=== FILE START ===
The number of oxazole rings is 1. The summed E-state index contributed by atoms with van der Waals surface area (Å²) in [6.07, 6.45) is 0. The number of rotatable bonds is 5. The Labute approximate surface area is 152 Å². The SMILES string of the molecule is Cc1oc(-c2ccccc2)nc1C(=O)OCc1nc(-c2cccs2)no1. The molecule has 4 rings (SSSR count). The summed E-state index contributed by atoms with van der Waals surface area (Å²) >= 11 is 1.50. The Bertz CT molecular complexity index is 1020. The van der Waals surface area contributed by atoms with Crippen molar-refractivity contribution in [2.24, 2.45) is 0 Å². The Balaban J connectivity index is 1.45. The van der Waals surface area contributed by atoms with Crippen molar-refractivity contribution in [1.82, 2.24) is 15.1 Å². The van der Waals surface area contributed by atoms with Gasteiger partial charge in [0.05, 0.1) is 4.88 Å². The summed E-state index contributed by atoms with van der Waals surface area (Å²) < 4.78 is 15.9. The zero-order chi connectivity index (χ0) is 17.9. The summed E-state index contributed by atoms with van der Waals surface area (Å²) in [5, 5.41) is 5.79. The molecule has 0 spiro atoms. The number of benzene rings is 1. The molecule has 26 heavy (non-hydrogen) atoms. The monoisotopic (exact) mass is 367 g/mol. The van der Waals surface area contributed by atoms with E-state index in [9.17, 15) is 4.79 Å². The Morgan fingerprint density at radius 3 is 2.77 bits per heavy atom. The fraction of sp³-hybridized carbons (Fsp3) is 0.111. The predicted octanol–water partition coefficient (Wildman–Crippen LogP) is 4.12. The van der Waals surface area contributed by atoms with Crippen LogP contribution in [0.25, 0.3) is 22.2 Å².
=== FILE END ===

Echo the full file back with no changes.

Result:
The number of oxazole rings is 1. The summed E-state index contributed by atoms with van der Waals surface area (Å²) in [6.07, 6.45) is 0. The number of rotatable bonds is 5. The Labute approximate surface area is 152 Å². The SMILES string of the molecule is Cc1oc(-c2ccccc2)nc1C(=O)OCc1nc(-c2cccs2)no1. The molecule has 4 rings (SSSR count). The summed E-state index contributed by atoms with van der Waals surface area (Å²) >= 11 is 1.50. The Bertz CT molecular complexity index is 1020. The van der Waals surface area contributed by atoms with Crippen molar-refractivity contribution in [2.24, 2.45) is 0 Å². The Balaban J connectivity index is 1.45. The van der Waals surface area contributed by atoms with Crippen molar-refractivity contribution in [1.82, 2.24) is 15.1 Å². The van der Waals surface area contributed by atoms with Gasteiger partial charge in [0.05, 0.1) is 4.88 Å². The summed E-state index contributed by atoms with van der Waals surface area (Å²) < 4.78 is 15.9. The zero-order chi connectivity index (χ0) is 17.9. The summed E-state index contributed by atoms with van der Waals surface area (Å²) in [5, 5.41) is 5.79. The molecule has 0 spiro atoms. The number of benzene rings is 1. The molecule has 26 heavy (non-hydrogen) atoms. The monoisotopic (exact) mass is 367 g/mol. The van der Waals surface area contributed by atoms with E-state index in [9.17, 15) is 4.79 Å². The Morgan fingerprint density at radius 3 is 2.77 bits per heavy atom. The fraction of sp³-hybridized carbons (Fsp3) is 0.111. The predicted octanol–water partition coefficient (Wildman–Crippen LogP) is 4.12. The van der Waals surface area contributed by atoms with Crippen LogP contribution in [0.25, 0.3) is 22.2 Å².